Monthly Archives: November 2007

The Coase Theorem and Internet Sites

Steven Levitt discusses the Coase Theorem, the internet, and some interesting results.

Performance Enhancing Drugs

Our friend J.C. Bradbury has posted the abstracts of some papers regarding the effects of performance-enhancing drugs on athletic performance.

Quote of the Day

Family heirs, [Warren Buffett] says, have already won an “ovarian lottery,” and thus should not be “rewarded” by the tax system. Mr. Buffett, however, doesn’t explain why the lack of theft is considered to be a “reward.”

Karen DeCoster

The Concise Encyclopedia of Economics


post made my day.

Quote of the Day

“A big theme of Democratic thinking is the need to spread the benefits of capitalism more broadly. Middle-class anxiety is real. Support for liberal trade is collapsing. The answer, Democrats say, is shared prosperity: the rewards of globalisation should go not just to the shareholder class, but to workers too. Quite right. But does this spreading have to be mediated exclusively through higher taxes and higher spending on welfare programmes? Is there not a good liberal case for widening the shareholder class as well?”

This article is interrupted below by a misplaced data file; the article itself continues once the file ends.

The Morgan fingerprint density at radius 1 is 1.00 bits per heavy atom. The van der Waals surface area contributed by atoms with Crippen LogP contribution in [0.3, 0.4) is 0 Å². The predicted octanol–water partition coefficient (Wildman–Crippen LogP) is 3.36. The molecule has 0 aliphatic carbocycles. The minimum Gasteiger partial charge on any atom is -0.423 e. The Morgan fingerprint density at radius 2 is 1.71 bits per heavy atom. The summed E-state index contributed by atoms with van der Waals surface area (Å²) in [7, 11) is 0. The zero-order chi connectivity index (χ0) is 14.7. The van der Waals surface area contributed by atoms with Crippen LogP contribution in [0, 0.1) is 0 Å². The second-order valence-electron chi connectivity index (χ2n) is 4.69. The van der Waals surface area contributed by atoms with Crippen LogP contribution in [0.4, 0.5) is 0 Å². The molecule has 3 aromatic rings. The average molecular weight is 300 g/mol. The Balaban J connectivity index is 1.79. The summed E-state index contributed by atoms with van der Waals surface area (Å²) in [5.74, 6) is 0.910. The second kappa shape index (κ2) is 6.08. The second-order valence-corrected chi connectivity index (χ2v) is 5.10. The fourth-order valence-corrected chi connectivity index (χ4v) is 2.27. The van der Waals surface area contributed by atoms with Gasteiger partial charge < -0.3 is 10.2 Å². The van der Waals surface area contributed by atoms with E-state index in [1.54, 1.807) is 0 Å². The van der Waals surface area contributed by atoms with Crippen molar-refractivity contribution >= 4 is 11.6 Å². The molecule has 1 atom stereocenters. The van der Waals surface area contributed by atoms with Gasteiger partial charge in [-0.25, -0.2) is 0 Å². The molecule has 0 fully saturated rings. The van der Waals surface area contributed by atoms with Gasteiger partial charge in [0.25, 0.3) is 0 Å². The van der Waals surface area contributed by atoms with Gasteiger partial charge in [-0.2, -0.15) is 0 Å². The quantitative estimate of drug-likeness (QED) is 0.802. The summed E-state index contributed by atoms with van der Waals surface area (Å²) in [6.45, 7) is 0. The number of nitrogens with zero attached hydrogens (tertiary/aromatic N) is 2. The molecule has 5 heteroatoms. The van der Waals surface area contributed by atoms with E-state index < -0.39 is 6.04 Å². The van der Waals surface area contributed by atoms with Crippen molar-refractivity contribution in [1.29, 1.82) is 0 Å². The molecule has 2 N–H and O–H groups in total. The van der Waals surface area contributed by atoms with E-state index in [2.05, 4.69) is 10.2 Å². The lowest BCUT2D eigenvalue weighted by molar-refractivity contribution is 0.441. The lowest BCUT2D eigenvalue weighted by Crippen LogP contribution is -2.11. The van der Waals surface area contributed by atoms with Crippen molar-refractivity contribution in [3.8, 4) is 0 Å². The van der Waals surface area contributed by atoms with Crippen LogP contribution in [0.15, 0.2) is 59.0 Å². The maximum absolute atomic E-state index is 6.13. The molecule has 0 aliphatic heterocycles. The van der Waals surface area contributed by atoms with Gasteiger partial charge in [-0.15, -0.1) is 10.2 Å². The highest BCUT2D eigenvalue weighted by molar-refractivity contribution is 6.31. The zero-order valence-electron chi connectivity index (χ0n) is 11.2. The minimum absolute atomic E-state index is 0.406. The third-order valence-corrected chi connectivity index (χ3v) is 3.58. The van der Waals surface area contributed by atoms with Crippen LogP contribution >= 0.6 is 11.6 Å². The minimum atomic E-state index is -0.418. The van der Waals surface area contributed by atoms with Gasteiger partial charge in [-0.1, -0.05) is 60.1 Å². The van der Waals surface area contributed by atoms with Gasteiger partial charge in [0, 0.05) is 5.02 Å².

Clive Crook

Bold Thinking?

Robert Shiller says that it is time for bold thinking in regards to housing:

The public response to the housing downturn of 1925-33 provides an important lesson in what government and private institutions can accomplish. Back then, people weren’t content with temporary palliatives. They were thinking big, and revolutionary changes were made in real estate institutions. Without those fundamental changes, the Great Depression would have been much worse than it was, and we would be in a more vulnerable situation today…

…our reaction to the current crisis is anemic in comparison. The “Super S.I.V.” rescue plan, instigated in October by Henry M. Paulson Jr., the Treasury secretary, in an effort to prevent a meltdown of the market for so-called structured investment vehicles, will be less than a tenth the size of the Federal Home Loan Bank System that is still with us from the 1925-33 debacle.

I am not sure that adding more bureaucrats in Washington classifies as “bold thinking.” Similarly, this quote is a bit troubling:

The radical financial innovations of the 1930s were possible because the real estate crisis and other economic problems of the Depression created a sense of urgency. Innovation, after all, tends to come in troubled times.

My thinking is more in line with Robert Higgs, who presents somewhat of a different thesis.